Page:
Congress has revived threats to sanction Turkey over the detention of North Carolina Pastor Andrew Brunson, as well as other US citizens and Turkish staff members of US diplomatic missions that it believes are being held as “political pawns.”
Sens. James Lankford, R-Okla., and Jeanne Shaheen, D-N.H., declared in a joint statement April 19 that they would pursue targeted sanctions against Turkish officials in the foreign affairs spending bill for fiscal year 2019. Their statement noted that Turkish President Recep Tayyip Erdogan “has continued to violate the trust between our two nations by holding Pastor Brunson and other innocent Americans behind bars on fabricated charges. … Turkish officials who participate in the detainment of any innocent American citizen should face international consequences, and the actions against Pastor Brunson, in particular, qualify as hostage-taking.”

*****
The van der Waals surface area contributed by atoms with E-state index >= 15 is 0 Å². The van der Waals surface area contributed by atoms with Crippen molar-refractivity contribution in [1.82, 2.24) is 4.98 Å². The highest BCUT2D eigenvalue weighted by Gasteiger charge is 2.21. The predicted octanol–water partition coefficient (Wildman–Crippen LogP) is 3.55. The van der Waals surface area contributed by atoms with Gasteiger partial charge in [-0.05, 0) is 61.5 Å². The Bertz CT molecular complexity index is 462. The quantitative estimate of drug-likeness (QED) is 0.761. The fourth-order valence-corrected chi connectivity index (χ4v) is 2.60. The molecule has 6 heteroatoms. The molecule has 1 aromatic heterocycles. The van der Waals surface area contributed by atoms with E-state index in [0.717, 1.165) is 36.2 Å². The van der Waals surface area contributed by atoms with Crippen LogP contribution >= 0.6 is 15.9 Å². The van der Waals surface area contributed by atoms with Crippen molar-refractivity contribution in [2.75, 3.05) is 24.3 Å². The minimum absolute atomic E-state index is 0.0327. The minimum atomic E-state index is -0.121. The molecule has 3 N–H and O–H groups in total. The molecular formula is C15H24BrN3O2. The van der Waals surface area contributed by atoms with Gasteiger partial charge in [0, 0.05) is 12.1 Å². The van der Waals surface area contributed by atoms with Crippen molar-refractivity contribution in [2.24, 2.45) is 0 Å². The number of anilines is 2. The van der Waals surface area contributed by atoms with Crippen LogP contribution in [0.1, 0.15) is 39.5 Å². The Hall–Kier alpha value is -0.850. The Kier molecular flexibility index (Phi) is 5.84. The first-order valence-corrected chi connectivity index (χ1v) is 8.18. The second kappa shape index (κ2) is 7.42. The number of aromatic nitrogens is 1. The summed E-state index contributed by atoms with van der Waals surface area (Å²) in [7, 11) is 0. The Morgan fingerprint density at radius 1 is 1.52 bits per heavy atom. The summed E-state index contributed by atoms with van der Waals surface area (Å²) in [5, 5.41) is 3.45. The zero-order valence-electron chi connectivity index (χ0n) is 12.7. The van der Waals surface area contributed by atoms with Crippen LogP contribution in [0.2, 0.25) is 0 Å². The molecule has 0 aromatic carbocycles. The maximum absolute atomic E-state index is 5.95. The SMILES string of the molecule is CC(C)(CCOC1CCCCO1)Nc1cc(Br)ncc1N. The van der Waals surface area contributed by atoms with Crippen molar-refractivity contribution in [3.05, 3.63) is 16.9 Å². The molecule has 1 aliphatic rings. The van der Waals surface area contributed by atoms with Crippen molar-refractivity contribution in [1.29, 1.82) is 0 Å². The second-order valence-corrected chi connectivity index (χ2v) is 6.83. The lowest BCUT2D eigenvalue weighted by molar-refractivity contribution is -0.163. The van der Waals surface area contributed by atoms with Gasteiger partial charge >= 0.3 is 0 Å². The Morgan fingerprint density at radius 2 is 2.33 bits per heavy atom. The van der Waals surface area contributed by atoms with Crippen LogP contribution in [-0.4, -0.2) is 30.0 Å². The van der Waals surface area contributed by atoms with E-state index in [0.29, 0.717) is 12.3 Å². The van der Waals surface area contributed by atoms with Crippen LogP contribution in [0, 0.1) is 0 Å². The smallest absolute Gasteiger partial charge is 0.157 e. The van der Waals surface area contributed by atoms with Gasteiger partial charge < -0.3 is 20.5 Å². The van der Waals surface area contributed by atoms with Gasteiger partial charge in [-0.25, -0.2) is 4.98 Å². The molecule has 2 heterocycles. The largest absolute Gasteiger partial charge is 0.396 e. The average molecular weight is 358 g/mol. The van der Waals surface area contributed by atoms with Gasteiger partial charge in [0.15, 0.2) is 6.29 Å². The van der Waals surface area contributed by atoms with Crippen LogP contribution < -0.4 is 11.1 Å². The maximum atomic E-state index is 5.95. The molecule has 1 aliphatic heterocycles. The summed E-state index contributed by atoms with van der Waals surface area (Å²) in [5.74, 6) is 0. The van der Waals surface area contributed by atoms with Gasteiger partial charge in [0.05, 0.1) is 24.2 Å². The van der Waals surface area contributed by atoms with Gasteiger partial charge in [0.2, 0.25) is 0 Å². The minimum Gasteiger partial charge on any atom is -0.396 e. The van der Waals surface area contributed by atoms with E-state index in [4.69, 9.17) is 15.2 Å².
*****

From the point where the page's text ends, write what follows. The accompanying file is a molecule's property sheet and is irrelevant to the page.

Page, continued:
Piling on the pressure, a bipartisan group of 66 senators in a letter to Erdogan called the mix of terrorism and espionage charges brought against Brunson “an absurd collection of anonymous accusations, flights of fantasy and random character assassination.” That a Turkish court should accept such an indictment as the basis for prosecution, they wrote, “removes any shred of doubt that Andrew Brunson, like other American citizens, as well as Turkish employees of the US government detained under the state of emergency, is being used as a political pawn by elements of the Turkish government bent on destroying the longstanding partnership between two great nations.”